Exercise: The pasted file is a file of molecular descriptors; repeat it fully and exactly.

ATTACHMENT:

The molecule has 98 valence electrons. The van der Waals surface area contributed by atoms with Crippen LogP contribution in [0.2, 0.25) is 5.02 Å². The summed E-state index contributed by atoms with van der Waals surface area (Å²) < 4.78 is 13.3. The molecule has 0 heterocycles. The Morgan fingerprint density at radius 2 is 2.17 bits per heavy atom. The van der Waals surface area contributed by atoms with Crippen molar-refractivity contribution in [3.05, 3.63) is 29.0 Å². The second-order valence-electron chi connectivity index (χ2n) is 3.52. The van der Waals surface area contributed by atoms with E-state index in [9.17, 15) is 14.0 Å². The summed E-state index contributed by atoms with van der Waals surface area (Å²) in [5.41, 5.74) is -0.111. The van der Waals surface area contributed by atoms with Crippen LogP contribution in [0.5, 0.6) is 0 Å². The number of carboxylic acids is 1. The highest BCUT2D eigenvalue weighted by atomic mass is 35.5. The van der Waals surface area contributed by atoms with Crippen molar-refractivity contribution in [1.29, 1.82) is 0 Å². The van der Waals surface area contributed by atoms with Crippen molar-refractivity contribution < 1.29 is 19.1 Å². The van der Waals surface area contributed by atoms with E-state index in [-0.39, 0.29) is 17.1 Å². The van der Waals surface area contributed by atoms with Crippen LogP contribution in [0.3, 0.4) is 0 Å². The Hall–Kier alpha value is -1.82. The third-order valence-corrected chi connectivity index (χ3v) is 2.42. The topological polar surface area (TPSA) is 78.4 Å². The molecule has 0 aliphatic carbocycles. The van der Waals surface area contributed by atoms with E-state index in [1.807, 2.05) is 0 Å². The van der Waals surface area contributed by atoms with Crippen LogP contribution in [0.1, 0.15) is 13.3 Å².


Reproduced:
The molecule has 98 valence electrons. The van der Waals surface area contributed by atoms with Crippen LogP contribution in [0.2, 0.25) is 5.02 Å². The summed E-state index contributed by atoms with van der Waals surface area (Å²) < 4.78 is 13.3. The molecule has 0 heterocycles. The Morgan fingerprint density at radius 2 is 2.17 bits per heavy atom. The van der Waals surface area contributed by atoms with Crippen molar-refractivity contribution in [3.05, 3.63) is 29.0 Å². The second-order valence-electron chi connectivity index (χ2n) is 3.52. The van der Waals surface area contributed by atoms with E-state index in [9.17, 15) is 14.0 Å². The summed E-state index contributed by atoms with van der Waals surface area (Å²) in [5.41, 5.74) is -0.111. The van der Waals surface area contributed by atoms with Crippen LogP contribution in [0.5, 0.6) is 0 Å². The number of carboxylic acids is 1. The highest BCUT2D eigenvalue weighted by atomic mass is 35.5. The van der Waals surface area contributed by atoms with Crippen molar-refractivity contribution in [1.29, 1.82) is 0 Å². The van der Waals surface area contributed by atoms with Crippen molar-refractivity contribution < 1.29 is 19.1 Å². The van der Waals surface area contributed by atoms with E-state index in [-0.39, 0.29) is 17.1 Å². The van der Waals surface area contributed by atoms with Crippen LogP contribution in [0.3, 0.4) is 0 Å². The Hall–Kier alpha value is -1.82. The third-order valence-corrected chi connectivity index (χ3v) is 2.42. The topological polar surface area (TPSA) is 78.4 Å². The molecule has 0 aliphatic carbocycles. The van der Waals surface area contributed by atoms with E-state index in [1.807, 2.05) is 0 Å². The van der Waals surface area contributed by atoms with Crippen LogP contribution in [0.1, 0.15) is 13.3 Å².